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Objective: To assess the effect of specific ages on performance parameters among screening and diagnostic mammography examinations.
Methods: During 1 January 2006 to 31 December 2007, 22,278 screening mammography examinations (MG) <mammography with/ without breast ultrasound> and 13,435 diagnostic MG <mammography alone and/or breast ultrasound>, were retrospectively reviewed. Patients with breast cancer were either confirmed by histopathology report, Siriraj cancer registry or follow-up post treatment up to 12 months, while the negative breast cancer were followed up for at least 12 months. Cancer detection rate (CDR), sensitivity, specificity, and positive predictive value (PPV) were analysed according to age group distribution.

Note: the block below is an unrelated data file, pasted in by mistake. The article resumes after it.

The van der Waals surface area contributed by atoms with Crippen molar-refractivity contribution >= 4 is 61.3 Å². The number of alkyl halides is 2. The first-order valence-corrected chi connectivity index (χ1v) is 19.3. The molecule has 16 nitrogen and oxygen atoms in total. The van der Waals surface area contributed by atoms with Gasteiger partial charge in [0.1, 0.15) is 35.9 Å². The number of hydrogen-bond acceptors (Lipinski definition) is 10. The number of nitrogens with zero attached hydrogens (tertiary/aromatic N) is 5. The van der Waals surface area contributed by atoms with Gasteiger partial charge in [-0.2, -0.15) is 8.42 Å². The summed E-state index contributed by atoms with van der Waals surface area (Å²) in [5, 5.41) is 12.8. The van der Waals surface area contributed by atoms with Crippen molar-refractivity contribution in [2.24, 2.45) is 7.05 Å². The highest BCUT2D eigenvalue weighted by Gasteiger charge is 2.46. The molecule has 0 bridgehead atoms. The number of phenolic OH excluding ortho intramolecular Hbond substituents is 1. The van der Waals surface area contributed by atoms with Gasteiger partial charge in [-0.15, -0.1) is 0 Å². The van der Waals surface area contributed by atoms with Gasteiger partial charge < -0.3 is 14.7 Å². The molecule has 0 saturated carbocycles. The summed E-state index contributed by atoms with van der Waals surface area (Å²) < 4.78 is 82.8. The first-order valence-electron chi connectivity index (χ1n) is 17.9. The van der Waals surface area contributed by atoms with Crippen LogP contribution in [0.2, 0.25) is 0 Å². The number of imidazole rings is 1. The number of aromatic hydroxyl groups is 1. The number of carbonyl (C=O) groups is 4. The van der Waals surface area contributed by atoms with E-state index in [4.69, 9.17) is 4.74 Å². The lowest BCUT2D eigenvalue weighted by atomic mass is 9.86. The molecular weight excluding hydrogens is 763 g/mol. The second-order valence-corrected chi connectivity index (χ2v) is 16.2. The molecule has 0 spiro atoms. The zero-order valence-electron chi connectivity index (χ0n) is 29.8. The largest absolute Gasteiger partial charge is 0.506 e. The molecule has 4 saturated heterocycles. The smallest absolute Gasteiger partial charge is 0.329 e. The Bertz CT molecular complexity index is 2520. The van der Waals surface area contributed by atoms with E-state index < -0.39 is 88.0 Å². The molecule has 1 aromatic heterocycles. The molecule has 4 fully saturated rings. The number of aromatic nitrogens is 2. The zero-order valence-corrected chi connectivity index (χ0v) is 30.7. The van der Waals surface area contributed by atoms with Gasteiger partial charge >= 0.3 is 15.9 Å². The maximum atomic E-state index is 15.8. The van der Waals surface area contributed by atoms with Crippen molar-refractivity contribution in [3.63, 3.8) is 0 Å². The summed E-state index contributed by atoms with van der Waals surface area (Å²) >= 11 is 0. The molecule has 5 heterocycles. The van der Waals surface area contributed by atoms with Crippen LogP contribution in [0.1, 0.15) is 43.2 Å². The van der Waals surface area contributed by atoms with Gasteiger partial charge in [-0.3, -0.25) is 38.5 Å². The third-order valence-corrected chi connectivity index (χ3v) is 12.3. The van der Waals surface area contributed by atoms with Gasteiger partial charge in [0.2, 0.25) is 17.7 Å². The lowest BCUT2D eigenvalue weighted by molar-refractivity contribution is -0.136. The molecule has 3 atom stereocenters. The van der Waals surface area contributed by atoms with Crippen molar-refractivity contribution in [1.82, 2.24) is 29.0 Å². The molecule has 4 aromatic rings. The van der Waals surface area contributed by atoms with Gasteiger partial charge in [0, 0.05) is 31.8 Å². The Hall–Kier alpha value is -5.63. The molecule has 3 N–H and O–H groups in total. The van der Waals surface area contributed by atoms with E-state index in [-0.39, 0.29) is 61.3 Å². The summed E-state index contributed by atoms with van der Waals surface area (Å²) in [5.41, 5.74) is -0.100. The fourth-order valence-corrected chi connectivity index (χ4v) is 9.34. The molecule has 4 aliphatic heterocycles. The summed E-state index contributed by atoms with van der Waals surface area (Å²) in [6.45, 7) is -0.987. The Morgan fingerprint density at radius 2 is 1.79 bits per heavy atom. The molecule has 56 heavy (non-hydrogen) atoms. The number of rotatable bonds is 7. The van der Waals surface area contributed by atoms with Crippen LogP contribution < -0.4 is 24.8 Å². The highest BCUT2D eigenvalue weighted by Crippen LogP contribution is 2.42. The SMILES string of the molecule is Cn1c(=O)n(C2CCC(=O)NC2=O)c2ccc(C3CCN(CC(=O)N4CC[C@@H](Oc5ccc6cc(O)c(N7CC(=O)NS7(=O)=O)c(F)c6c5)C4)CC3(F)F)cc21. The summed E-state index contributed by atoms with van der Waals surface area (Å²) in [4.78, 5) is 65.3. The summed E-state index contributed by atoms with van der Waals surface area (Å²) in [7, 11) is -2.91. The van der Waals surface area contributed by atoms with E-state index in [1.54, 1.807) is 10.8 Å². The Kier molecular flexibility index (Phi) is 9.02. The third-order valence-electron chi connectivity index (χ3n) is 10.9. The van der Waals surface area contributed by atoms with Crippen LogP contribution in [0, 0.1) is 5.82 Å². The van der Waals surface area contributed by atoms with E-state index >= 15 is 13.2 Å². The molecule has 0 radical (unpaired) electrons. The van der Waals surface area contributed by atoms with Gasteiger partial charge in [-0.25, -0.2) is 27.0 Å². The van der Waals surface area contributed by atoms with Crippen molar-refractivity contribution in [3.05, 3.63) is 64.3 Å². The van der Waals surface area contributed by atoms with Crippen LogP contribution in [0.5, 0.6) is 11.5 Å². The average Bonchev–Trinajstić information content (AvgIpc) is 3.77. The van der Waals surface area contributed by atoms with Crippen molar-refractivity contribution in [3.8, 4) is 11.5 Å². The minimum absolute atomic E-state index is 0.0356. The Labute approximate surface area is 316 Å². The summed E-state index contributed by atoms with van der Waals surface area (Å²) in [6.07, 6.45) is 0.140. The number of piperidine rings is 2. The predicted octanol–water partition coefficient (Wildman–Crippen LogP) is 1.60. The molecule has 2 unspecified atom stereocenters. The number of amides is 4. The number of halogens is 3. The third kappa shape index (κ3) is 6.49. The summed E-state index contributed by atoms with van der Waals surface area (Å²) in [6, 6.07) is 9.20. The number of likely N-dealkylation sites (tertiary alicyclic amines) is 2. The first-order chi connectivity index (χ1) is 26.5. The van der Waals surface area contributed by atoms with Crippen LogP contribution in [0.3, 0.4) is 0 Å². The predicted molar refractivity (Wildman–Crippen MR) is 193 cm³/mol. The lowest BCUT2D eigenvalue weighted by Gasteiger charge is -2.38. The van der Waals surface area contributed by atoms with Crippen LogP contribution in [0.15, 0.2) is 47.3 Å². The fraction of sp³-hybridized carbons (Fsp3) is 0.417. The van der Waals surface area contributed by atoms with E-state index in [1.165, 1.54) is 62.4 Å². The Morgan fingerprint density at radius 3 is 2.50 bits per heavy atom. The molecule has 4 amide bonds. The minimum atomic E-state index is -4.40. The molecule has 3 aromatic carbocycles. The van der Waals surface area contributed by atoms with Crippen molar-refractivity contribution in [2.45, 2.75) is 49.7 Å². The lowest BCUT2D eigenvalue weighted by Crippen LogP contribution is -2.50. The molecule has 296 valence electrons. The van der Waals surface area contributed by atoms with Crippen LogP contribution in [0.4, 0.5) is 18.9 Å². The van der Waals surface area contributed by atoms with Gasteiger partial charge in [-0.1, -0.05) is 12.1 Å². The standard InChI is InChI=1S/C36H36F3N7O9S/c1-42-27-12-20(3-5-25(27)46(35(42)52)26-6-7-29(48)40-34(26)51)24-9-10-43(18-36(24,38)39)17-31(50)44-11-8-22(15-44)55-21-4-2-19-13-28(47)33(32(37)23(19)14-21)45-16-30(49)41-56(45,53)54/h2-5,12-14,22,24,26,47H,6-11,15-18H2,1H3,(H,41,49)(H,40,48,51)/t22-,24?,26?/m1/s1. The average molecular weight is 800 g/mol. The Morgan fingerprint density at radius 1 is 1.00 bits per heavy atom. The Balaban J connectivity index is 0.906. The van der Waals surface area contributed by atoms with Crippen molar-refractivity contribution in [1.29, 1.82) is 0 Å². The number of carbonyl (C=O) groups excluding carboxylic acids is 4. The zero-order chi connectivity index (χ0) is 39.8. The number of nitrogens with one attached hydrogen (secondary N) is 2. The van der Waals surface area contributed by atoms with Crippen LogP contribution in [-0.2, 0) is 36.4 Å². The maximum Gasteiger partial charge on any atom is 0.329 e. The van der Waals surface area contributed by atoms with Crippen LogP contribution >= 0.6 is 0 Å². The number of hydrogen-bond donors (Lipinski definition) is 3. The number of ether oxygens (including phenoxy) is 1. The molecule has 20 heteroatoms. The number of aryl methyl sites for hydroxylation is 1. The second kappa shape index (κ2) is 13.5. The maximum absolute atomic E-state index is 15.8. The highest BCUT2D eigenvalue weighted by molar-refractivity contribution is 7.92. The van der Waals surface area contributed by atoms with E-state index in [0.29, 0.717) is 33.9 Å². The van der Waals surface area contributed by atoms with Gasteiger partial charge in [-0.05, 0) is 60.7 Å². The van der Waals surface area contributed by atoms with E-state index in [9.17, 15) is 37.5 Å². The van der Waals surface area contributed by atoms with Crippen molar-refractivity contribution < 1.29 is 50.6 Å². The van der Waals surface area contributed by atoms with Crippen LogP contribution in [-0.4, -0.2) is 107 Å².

Results: Of the total 22,278 screening examinations, 43.1% and 56.9% were below and above 50 years old, respectively. Among 13,435 diagnostic examinations, 66.9% and 33.1% were below and above 50 years, respectively. The mean age was 50.8 for screening and 53.3 for diagnostic (S.D.=8.1,9.0, respectively). The CDR of screening and diagnostic was 4.6 and 49.6 per 1,000 examinations, respectively. The CDR, PPV and specificity of screening and diagnostic mammography examination increased with higher age with statistical significance (p<0.005). The sensitivity of the diagnostic MG also increased with age (p<0.05), but not in the screening group.
Conclusion: Age is one of the most important risk factors of breast cancer and also in outcome of key parameters on mammography performance. The study showed that the CDR, PPV and specificity increase with age both in the screening and diagnostic group as in the literatures except for the sensitivity in screening was not related to increased age. Our study also supported that MG screening among women 40-49 years is suitable as there is a high cancer rate in both screening and diagnosis in 40-49 years with high sensitivity and specificity.
Keywords: Effect of age, screening mammography, diagnostic mammography, performance parameters, cancer detection rate
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